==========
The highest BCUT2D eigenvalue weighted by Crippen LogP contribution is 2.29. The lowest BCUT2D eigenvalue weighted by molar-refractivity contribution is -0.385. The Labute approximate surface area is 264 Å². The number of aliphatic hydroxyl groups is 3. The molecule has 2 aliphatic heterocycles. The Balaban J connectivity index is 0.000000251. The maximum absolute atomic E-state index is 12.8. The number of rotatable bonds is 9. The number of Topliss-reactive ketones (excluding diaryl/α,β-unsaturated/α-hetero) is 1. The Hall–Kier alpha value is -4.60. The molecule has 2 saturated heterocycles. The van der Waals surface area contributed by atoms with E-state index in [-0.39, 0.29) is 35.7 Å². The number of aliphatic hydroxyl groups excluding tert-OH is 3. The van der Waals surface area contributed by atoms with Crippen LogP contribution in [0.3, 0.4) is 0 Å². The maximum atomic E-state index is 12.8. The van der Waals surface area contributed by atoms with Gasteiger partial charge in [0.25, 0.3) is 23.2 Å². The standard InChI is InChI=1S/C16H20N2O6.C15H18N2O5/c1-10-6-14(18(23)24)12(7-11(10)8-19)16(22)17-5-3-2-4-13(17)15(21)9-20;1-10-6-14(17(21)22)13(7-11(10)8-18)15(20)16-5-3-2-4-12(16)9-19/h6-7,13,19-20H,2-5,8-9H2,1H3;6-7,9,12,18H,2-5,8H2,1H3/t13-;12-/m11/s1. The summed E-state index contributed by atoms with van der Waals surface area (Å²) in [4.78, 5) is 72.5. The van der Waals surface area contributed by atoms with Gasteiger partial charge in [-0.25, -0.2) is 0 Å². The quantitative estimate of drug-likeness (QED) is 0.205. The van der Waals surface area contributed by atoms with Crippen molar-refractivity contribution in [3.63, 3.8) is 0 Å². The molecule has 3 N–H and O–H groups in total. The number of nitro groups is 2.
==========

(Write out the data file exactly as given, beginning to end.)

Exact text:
The highest BCUT2D eigenvalue weighted by Crippen LogP contribution is 2.29. The lowest BCUT2D eigenvalue weighted by molar-refractivity contribution is -0.385. The Labute approximate surface area is 264 Å². The number of aliphatic hydroxyl groups is 3. The molecule has 2 aliphatic heterocycles. The Balaban J connectivity index is 0.000000251. The maximum absolute atomic E-state index is 12.8. The number of rotatable bonds is 9. The number of Topliss-reactive ketones (excluding diaryl/α,β-unsaturated/α-hetero) is 1. The Hall–Kier alpha value is -4.60. The molecule has 2 saturated heterocycles. The van der Waals surface area contributed by atoms with E-state index in [-0.39, 0.29) is 35.7 Å². The number of aliphatic hydroxyl groups excluding tert-OH is 3. The van der Waals surface area contributed by atoms with Crippen LogP contribution in [0.3, 0.4) is 0 Å². The maximum atomic E-state index is 12.8. The van der Waals surface area contributed by atoms with Gasteiger partial charge in [0.25, 0.3) is 23.2 Å². The standard InChI is InChI=1S/C16H20N2O6.C15H18N2O5/c1-10-6-14(18(23)24)12(7-11(10)8-19)16(22)17-5-3-2-4-13(17)15(21)9-20;1-10-6-14(17(21)22)13(7-11(10)8-18)15(20)16-5-3-2-4-12(16)9-19/h6-7,13,19-20H,2-5,8-9H2,1H3;6-7,9,12,18H,2-5,8H2,1H3/t13-;12-/m11/s1. The summed E-state index contributed by atoms with van der Waals surface area (Å²) in [4.78, 5) is 72.5. The van der Waals surface area contributed by atoms with Gasteiger partial charge in [-0.25, -0.2) is 0 Å². The quantitative estimate of drug-likeness (QED) is 0.205. The van der Waals surface area contributed by atoms with Crippen molar-refractivity contribution in [3.63, 3.8) is 0 Å². The molecule has 3 N–H and O–H groups in total. The number of nitro groups is 2.